Concern That Inquiry Will Be Missing Crucial Eye-Witness Evidence If Survivors Not Formally Involved
Survivors of the Manchester Arena bombing are taking legal action after they were blocked from being formally involved in the Public Inquiry which will examine the tragedy in detail.
The specialist Public Law and Human Rights team at Irwin Mitchell has been instructed by more than 40 people seriously injured in the 2017 Manchester Arena bombing.
The law firm has now issued an application to the High Court for a Judicial Review of a decision by the Chairman of the Manchester Arena Inquiry Sir John Saunders to refuse an application of the survivors to be formally involved by denying them ‘core participant’ status.
Home Secretary Priti Patel last year announced a public inquiry into the atrocity and said: “It is vital that those who survived or lost loved ones in the Manchester Arena attack get the answers that they need and that we learn the lessons, whatever they may be.”
Core participants who have been granted formal status include the relatives of those killed, Police, security services, emergency services, the Arena and the Greater Manchester Authorities. Survivors argue that fairness demands that they should also be granted this formal status to allow them to participate and help ensure lessons can be learnt.
Some of the survivors have life-long serious injuries and disabilities. Some have lost the function of some limbs. Some have severe PTSD. Many of these survivor victims were impacted by the bomb blast and were close to death.
Expert Opinion“The effect this terrible crime has had on hundreds of families can never be underestimated.
Many of our clients who were bombing victims and caught up in the devastation that night are still trying to come to terms with the life-changing physical and psychological injuries they suffered.
While it’s vital that the families who lost loved ones remain at the heart of the inquiry, our clients believed their first-hand accounts of the security measures that were in place on the night and the response to the attack, would be key to the most thorough inquiry being held.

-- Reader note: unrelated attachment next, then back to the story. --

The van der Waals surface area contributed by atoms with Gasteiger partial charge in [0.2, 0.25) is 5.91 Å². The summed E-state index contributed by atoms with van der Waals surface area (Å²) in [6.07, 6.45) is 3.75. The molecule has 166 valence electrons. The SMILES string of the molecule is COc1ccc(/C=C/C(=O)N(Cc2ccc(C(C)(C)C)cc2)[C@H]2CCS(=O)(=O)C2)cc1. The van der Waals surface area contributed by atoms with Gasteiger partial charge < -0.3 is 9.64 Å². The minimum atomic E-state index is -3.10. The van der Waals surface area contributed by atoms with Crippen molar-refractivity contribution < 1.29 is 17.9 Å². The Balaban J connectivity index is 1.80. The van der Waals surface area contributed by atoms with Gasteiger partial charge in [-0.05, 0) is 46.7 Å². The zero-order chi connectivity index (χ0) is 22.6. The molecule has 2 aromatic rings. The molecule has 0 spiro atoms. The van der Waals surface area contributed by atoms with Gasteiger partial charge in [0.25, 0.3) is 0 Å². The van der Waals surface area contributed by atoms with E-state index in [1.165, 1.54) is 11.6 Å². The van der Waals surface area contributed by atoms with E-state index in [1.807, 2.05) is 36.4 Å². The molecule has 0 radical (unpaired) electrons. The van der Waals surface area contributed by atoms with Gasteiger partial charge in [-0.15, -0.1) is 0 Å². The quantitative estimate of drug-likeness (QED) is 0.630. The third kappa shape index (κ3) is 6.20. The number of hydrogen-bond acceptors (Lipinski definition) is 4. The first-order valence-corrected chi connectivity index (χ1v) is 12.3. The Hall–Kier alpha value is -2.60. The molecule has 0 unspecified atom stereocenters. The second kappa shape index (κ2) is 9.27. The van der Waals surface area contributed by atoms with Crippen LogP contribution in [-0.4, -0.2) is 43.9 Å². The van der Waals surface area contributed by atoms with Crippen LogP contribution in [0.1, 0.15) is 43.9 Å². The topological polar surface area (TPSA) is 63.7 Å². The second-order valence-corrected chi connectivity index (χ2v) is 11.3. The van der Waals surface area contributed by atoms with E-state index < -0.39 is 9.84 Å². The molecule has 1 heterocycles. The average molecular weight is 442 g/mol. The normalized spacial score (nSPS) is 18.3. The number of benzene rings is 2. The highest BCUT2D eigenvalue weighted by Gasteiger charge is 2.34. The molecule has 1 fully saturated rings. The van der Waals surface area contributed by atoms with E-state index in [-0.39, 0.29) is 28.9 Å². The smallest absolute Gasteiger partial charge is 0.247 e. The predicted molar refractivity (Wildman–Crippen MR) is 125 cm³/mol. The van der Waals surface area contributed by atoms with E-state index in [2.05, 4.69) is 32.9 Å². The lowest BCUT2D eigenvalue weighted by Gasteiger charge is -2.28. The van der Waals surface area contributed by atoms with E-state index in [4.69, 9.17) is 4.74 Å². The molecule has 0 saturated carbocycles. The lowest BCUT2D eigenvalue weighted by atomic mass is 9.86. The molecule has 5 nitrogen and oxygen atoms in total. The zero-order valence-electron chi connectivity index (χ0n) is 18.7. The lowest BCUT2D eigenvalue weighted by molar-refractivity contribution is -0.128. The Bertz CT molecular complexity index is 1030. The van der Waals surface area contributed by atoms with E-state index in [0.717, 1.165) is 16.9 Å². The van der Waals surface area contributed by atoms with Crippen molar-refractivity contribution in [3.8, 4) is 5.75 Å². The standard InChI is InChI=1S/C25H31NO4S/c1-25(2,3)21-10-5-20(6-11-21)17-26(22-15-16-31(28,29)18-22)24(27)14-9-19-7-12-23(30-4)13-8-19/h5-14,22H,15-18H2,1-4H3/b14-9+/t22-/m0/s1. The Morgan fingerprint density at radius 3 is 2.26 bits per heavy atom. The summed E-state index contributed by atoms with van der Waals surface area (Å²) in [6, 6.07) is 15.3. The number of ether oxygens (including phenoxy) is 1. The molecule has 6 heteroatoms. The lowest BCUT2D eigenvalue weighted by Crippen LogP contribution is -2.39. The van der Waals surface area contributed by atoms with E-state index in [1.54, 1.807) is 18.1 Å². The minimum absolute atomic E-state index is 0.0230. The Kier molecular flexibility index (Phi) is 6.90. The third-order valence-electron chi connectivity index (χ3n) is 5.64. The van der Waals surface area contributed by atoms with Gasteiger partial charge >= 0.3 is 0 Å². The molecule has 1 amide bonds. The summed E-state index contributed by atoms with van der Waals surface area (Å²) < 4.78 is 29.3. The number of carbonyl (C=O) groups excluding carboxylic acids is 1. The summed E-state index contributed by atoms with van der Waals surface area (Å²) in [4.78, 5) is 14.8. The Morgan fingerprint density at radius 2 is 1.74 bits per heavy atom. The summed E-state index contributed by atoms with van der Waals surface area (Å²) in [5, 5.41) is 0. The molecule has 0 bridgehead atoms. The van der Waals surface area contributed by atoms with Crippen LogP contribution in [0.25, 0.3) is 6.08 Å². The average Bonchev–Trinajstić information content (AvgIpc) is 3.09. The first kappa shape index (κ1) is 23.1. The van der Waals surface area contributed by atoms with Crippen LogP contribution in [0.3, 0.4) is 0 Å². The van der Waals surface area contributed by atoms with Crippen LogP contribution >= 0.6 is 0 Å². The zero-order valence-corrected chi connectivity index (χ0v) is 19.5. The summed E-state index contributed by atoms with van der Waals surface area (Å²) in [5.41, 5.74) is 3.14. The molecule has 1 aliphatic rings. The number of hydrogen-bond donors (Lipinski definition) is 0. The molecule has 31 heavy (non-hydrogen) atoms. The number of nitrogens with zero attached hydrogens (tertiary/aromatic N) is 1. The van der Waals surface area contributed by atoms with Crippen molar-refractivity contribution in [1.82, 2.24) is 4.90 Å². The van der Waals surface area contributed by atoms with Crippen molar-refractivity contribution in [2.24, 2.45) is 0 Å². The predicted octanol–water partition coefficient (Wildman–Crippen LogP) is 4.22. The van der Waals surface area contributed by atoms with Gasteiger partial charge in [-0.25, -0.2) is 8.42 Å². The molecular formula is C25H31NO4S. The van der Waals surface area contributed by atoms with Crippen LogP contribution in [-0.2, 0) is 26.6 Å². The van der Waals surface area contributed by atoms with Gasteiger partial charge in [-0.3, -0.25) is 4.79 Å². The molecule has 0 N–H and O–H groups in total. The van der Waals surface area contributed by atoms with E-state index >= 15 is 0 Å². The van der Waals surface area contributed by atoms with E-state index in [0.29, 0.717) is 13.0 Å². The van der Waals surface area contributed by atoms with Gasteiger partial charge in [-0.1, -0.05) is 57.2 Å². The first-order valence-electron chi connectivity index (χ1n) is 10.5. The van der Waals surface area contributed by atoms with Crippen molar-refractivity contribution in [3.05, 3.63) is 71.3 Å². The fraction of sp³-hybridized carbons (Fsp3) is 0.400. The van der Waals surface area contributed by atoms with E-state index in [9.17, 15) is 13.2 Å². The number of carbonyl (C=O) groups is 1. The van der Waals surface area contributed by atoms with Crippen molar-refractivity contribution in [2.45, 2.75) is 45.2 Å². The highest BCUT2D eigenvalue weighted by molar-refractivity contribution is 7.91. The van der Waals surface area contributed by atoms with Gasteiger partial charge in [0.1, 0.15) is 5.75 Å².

The survivor victim families we represent were very disappointed with the decision not to allow them to formally participate in the Inquiry. As it stands they will not have the same rights and access to the inquiry as other core participants such as the police and government. They will not be able to play a core participant role in the inquiry and they believe that the investigation to learn lessons will be limited as a result.
We are bringing this judicial review in the hope that we can reverse the decision and allow the families to formally participate. They just hope that as many lessons as possible can be learned reduce the risk of other families suffering such heartbreak through a similar devastating incident occurring in the future.
We will continue to support the survivors to help them try and come to terms with how their lives have been irreversibly changed the best they can.”
Saoirse De Bont - Senior Associate Solicitor
Suicide bomber Salman Abedi, 22, detonated a rucksack bomb in a foyer area of the Arena after an Ariana Grande concert on May 22, 2017 - killing 22 people and injuring hundreds more.
In March his brother Hashem Abedi, 22, was found guilty of murdering 22 people following a trial at the Old Bailey. He was also found guilty of one count of attempted murder, relating to those injured, as well as conspiring to cause explosions.
The inquiry is due to be held later this year.